Peralta: Time, Purpose & Gold – album review

Peralta: Time, Purpose & Gold (FOLC Records)
Available now

Although based across various cities in northern Spain, on their new record, Time, Purpose & Gold, Peralta have decided to spread their wings further and fly west to mine classic southern- American rock, creating a glorious soundtrack for hazy summer evenings. They kick off, after the chirping birds that set us lying back in the long grass by a dusty road, with The Sound That I Hear. Right from the off they drench us in glorious harmonies and dreamy rhythms that they maintain throughout the album, occasionally dropping into spacious psych breaks.

Singing in English as opposed to their native Spanish, their songs talk of lost loves, a nostalgia for times past, and the constant reassessment of where we are and what could have been – the whole idea of searching for that time and place where the grass is or was greener. Side one closer, Behind The Fence, perfectly encapsulates these dreams, singing “I am left with nothing but the notion that we will come around again with the strongest feelings of devotion for anything we’ve left behind the fence, to find out after a while it feels the same. Still, most of us would rather jump the fence”. The tune is also probably the most classic country they dish up on the record. With a flying twanging riff taking the forefront, it picks up the pace just in time to close the first side. However, it’s a pace that they decide not to keep up as the second side drops back to that southern 70s Americana rolling dreamscapes.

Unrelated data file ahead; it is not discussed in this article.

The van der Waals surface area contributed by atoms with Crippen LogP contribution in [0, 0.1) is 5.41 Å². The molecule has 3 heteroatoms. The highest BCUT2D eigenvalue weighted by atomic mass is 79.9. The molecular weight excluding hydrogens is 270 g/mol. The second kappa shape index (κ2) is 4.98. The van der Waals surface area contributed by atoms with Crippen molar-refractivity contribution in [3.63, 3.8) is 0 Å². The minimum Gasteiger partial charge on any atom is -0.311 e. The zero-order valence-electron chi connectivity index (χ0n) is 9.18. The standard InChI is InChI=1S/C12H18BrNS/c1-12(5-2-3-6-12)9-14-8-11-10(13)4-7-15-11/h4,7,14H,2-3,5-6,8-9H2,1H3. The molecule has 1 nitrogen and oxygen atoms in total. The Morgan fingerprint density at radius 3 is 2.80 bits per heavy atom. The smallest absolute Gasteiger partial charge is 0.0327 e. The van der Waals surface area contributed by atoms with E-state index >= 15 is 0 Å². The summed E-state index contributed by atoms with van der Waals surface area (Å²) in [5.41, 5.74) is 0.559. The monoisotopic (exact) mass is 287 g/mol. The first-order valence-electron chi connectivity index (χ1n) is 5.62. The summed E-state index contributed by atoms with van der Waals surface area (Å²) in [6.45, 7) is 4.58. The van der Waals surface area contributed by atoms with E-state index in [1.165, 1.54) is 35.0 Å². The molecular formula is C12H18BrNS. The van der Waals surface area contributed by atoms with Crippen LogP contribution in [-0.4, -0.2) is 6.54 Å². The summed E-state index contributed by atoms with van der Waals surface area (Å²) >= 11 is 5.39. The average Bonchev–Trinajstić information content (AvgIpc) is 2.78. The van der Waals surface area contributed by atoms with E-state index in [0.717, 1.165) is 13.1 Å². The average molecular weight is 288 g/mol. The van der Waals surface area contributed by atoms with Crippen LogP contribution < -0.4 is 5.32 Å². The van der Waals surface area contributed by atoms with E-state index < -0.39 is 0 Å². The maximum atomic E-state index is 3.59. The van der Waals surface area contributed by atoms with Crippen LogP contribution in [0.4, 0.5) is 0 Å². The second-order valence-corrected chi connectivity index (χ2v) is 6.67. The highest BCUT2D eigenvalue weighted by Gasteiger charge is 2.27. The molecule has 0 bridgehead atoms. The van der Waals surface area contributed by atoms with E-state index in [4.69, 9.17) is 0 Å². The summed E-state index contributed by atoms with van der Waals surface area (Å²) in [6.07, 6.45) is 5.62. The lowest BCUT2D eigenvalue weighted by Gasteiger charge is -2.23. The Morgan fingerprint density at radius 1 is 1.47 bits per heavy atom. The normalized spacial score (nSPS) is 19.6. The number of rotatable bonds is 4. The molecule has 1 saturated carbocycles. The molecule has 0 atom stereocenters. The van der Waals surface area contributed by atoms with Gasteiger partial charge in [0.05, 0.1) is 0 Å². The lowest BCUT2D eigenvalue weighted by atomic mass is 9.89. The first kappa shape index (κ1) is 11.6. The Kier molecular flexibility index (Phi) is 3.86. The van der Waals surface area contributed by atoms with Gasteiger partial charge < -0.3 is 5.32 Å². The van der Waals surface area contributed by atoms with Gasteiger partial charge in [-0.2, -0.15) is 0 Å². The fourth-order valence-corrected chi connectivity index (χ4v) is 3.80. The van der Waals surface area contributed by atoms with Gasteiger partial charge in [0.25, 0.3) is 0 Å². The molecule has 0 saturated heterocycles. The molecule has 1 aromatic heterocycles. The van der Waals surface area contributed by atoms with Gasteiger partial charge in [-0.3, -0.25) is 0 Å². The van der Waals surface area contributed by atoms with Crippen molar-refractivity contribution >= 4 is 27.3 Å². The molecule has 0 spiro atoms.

A truly democratic band, Peralta split writing duties (and credits) across three of their members (guitarists Angel Kaplan and Marcos Montoto, and drummer Pablo González), but all are most certainly on the same page as the tunes knit together perfectly to create a unified sound that is individual to them alone on the Spanish circuit. They bottle up that Americana-tinged country pop perfectly. Think Radio City-era Big Star covering The Band and you’re not far off the mark, a fact that comes across even more when they play live as Gonlález takes on a lion’s share of the lead vocal duties. Coupling up with Kaplan, they produce some astounding melodies and harmonies very much akin to the likes of The Jayhawks. It seems, however, that Montoto is the one responsible for the real country influence, penning both Behind The Fence and redneck country dive bar growler Searchlights which, if it weren’t for the sweet vocal melodies, could easily be heard coming from Tito & Tarantula down at The Titty Twister. The crashing González-penned People Inside Of Me sounds closest to the Asturian-sound that came out of northern Spain in the early 90s, but would also fit perfectly on Neil Young’s Freedom and, as the penultimate song, is a jolt from the dream before the band close with perhaps the most plaintive, and almost twee, song of the record, Eastern Wind (also penned by González).

Peralta are a band that are truly greater than the sum of their parts and have crafted an exceptional album from start to finish. It’s perfectly executed and harnessed, wistful and yearning yet throughout there’s always a glimmer of hope, as the closing lines of the album proclaim, “Cold and bitter it’s gonna be. A clearer and stronger land will shine when the storm has cleared.” Amen to that!


All words by Nathan Whittle, find his Louder Than War archive here.

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Nathan has been writing for Louder Than War since 2012. Before that, he wrote for Now living in Spain, he also writes for the Spanish magazine Ruta 66.


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